Flåm is a small village of less than 500 people, tucked away, and indeed hemmed in on three sides by mountains, at the head of the Aurlandsfjord, which, itself, is tucked away deep in the Sognefjord, Norway.

What makes Flåm stand out and what thus attracts visitors is the stunning mountainous terrain that surrounds it. A terrain that is riddled with high snow-capped mountains, glaciers, mountain rivers and streams, thundering waterfalls, beautiful valleys and the cutest of villages you will see anywhere. This is outdoor touring country at its best.

What makes Flåm different from other villages in the area is that from here you can see all off the above with relative ease via a railway line, the Flåmsbana (Flåm Railway) an engineering wonder in its own right, via getting out on the tranquil fjord waters or by walking and or cycling. These options are supplemented by bus trips to even more wonderful sites along some of the most amazing roads in Europe and through some of the continents longest tunnels – though to be perfectly honest, Dear Reader, as I must be, you do not see a lot in the tunnels themselves.

Every year tourists from all over the world descend on Flåm in cruise ships, buses, trains and private vehicles. Many of those arriving or departing by road have the option of using the Lærdal Tunnel which, at 24.51kms long, is the longest road tunnel in the world. The downside of using the tunnel is that, unless you are heading back out in the same direction as you came in, and most people do not, you miss much of the beautiful mountainous scenery that is the drawcard of coming here in the first place.


Sadly, only a small minority of visitors stay even one night in Flåm. For most visitors Flåm is a day trip where they come and ‘do’ the Flåm Railway and ‘do’ a cruise on the fjords and then move on to ‘do’ somewhere else.

While the Flåmsbana train and a fjord cruise are the world renowned things to do in Flåm there is more to see and do and, if nothing else, it is actually nice to spend a night here and not be surrounded by the thousands of people that descend on the village daily, between around 9am and 5pm. This is the place to relax. Had it been big in the 1960s (and perhaps it was, I don’t know) people could have come here to exchange flowers and find themselves!

While you can just simply relax, the immediate area offers lots of wonderful walking opportunities ranging from relaxing strolls along the river to strenuous mountain hikes. Also on offer is cycling – particularly from Myrdal (where to Flåmsbana connects with the main Oslo – Bergen Line) down to the village. This is becoming increasingly popular as is kayaking.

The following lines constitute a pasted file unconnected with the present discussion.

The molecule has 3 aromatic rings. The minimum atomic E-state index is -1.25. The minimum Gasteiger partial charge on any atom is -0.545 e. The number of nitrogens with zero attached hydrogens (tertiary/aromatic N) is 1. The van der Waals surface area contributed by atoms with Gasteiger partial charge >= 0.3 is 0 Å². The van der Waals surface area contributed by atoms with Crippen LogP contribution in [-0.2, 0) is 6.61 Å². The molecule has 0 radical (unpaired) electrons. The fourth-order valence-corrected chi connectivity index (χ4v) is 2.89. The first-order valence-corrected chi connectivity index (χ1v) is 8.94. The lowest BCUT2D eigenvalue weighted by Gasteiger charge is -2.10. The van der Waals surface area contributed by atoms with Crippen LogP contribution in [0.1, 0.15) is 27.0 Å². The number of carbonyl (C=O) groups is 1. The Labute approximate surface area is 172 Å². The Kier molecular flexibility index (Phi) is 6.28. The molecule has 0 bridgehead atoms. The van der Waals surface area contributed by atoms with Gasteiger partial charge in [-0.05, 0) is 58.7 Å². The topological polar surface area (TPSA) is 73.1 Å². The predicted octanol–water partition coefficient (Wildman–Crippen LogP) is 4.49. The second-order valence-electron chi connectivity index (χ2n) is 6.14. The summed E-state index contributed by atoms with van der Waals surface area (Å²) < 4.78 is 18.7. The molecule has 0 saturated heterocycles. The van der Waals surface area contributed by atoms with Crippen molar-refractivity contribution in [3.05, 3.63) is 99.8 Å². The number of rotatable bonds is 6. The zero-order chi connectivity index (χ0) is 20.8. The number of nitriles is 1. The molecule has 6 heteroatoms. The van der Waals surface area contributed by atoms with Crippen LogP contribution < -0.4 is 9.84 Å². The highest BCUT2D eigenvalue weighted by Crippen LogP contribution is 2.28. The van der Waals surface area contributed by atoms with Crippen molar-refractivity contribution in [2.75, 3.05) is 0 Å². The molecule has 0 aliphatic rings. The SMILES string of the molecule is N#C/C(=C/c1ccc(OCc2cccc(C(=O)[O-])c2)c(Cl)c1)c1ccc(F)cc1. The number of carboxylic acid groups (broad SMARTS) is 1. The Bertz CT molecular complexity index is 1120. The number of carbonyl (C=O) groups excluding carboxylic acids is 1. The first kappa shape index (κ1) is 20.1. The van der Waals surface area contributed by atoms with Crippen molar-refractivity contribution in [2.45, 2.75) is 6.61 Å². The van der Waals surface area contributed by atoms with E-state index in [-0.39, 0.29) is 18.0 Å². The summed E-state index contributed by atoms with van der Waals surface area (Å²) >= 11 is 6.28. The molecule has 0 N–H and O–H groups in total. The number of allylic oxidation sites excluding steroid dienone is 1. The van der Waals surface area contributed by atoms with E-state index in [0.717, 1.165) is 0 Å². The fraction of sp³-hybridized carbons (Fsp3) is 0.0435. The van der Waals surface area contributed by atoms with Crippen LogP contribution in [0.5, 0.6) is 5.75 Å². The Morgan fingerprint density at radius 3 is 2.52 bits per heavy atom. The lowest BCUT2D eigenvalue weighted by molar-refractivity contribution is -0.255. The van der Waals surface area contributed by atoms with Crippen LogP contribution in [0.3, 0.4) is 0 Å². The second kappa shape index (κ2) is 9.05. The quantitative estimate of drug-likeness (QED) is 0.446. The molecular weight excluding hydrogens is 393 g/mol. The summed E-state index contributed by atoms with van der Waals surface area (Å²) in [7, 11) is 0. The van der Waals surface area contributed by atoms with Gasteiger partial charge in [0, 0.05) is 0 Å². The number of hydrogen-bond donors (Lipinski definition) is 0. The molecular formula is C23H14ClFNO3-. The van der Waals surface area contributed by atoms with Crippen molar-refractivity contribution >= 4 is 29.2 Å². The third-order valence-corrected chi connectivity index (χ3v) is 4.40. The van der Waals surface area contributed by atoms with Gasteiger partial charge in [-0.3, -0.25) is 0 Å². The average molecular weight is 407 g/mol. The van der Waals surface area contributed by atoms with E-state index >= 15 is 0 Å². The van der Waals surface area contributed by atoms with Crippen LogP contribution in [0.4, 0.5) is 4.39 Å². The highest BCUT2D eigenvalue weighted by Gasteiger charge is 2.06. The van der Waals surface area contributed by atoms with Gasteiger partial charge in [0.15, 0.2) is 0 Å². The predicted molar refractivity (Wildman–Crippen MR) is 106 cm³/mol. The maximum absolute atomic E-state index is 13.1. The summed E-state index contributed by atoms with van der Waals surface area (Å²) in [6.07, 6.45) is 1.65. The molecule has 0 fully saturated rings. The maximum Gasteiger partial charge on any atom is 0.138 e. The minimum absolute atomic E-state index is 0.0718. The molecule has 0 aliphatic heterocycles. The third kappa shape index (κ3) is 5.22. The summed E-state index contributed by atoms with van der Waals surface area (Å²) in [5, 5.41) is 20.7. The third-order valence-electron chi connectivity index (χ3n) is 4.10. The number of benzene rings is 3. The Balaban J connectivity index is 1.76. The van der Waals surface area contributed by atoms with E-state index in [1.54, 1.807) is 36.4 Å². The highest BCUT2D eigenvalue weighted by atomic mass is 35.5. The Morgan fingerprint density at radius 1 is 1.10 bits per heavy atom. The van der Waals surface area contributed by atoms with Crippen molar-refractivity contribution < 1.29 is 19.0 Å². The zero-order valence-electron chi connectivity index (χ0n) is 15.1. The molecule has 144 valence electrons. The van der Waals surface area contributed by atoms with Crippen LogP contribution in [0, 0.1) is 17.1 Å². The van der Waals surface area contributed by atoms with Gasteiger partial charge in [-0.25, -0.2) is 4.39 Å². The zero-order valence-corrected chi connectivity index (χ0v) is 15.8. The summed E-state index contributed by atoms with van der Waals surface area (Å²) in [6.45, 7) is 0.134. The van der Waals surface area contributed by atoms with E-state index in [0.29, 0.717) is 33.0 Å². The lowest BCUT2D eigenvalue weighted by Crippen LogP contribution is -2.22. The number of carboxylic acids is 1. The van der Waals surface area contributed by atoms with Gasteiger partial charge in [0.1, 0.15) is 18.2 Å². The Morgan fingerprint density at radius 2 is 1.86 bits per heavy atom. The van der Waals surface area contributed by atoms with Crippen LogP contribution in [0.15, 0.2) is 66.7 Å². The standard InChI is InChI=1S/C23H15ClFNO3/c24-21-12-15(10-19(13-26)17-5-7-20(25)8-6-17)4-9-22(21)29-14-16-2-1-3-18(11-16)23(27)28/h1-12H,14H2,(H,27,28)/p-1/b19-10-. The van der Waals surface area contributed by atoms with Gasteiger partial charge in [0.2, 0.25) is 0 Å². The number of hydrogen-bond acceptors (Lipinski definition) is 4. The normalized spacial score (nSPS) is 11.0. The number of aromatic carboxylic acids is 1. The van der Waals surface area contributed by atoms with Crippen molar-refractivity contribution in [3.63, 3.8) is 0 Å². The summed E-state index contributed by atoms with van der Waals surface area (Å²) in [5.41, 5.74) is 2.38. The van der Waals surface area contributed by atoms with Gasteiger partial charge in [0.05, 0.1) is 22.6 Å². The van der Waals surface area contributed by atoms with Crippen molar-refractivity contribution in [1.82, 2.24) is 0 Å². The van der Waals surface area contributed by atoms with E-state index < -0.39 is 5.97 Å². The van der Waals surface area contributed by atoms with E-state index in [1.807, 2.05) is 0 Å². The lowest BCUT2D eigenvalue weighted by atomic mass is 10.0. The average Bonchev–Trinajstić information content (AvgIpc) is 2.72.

You do need to dig a bit but for those who look there are a few things of historical interest, in addition to the train and the Railway Museum. Seek and ye shall find some old 17th century farm buildings and the remains of and old iron-age graveyard. And talking of graveyards, an easy 3.5 kms level walk to Old Flåm and its old church and graveyard were highlights of my visit to Flåm.

Above all else you need time to relax and enjoy a drink and dinner in the Ægir Brewery and Pub.

On the negative side, people say Flåm is very expensive. I absolutely agree that accommodation is more expensive than either Oslo or Bergen (the two other places I spent some time in in Norway) but outside that I found the cost of other things only marginally higher than Oslo or Bergen. While I am never happy paying over the odds for something, I am pleased we overnighted here giving us the best part of two days and, indeed, while I don’t severely regret not spending a further day here to do a bit more walking I sometimes wish I had.

In any event, getting to and leaving Flåm were the highlights of my trip as they are for most people. My journey, starting in Oslo and ending in Bergen, involved using three trains, a boat and a bus.

Do join me, in my upcoming reviews,  on my journey from Oslo to Bergen via Myrdal and Flåm and the beautiful Aurlandsfjord and UNESCO listed Nærøyfjord and from there up through the stunning Nærøydalen to re-connect with the mainline train at Voss to complete my journey into Bergen. En-route we will spend a bit of time in, and overnight in, Flåm.

This is the first in a series of reviews on Flåm. For my next review click HERE.

6 thoughts on “Flåm – tastic Flåm

  1. I agree with what Don said. Flam has always been on my radar but I’ve never managed to get here. If ever I do I’ll no doubt read your posts again.


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